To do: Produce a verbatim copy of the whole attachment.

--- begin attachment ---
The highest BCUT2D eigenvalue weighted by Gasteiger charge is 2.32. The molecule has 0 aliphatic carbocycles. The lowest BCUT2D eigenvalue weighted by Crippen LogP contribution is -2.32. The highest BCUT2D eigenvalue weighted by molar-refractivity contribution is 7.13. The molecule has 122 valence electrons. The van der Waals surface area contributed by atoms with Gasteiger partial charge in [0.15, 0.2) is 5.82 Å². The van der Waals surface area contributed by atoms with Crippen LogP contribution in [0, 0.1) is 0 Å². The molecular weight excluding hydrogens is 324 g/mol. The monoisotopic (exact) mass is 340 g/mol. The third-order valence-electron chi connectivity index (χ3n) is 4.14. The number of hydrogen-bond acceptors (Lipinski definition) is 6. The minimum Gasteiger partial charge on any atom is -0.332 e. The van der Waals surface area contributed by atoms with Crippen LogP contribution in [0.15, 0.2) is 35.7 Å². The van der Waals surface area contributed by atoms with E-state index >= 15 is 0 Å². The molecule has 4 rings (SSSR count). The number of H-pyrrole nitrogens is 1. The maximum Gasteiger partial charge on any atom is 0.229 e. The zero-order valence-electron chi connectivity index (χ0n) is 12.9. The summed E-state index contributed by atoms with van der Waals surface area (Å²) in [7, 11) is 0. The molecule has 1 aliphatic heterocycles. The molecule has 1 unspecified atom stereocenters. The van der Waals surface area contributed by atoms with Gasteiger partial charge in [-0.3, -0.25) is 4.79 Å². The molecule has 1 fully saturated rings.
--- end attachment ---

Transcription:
The highest BCUT2D eigenvalue weighted by Gasteiger charge is 2.32. The molecule has 0 aliphatic carbocycles. The lowest BCUT2D eigenvalue weighted by Crippen LogP contribution is -2.32. The highest BCUT2D eigenvalue weighted by molar-refractivity contribution is 7.13. The molecule has 122 valence electrons. The van der Waals surface area contributed by atoms with Gasteiger partial charge in [0.15, 0.2) is 5.82 Å². The van der Waals surface area contributed by atoms with Crippen LogP contribution in [0, 0.1) is 0 Å². The molecular weight excluding hydrogens is 324 g/mol. The monoisotopic (exact) mass is 340 g/mol. The third-order valence-electron chi connectivity index (χ3n) is 4.14. The number of hydrogen-bond acceptors (Lipinski definition) is 6. The minimum Gasteiger partial charge on any atom is -0.332 e. The van der Waals surface area contributed by atoms with Crippen LogP contribution in [0.15, 0.2) is 35.7 Å². The van der Waals surface area contributed by atoms with E-state index >= 15 is 0 Å². The molecule has 4 rings (SSSR count). The number of H-pyrrole nitrogens is 1. The maximum Gasteiger partial charge on any atom is 0.229 e. The zero-order valence-electron chi connectivity index (χ0n) is 12.9. The summed E-state index contributed by atoms with van der Waals surface area (Å²) in [7, 11) is 0. The molecule has 1 aliphatic heterocycles. The molecule has 1 unspecified atom stereocenters. The van der Waals surface area contributed by atoms with Gasteiger partial charge in [-0.3, -0.25) is 4.79 Å². The molecule has 1 fully saturated rings.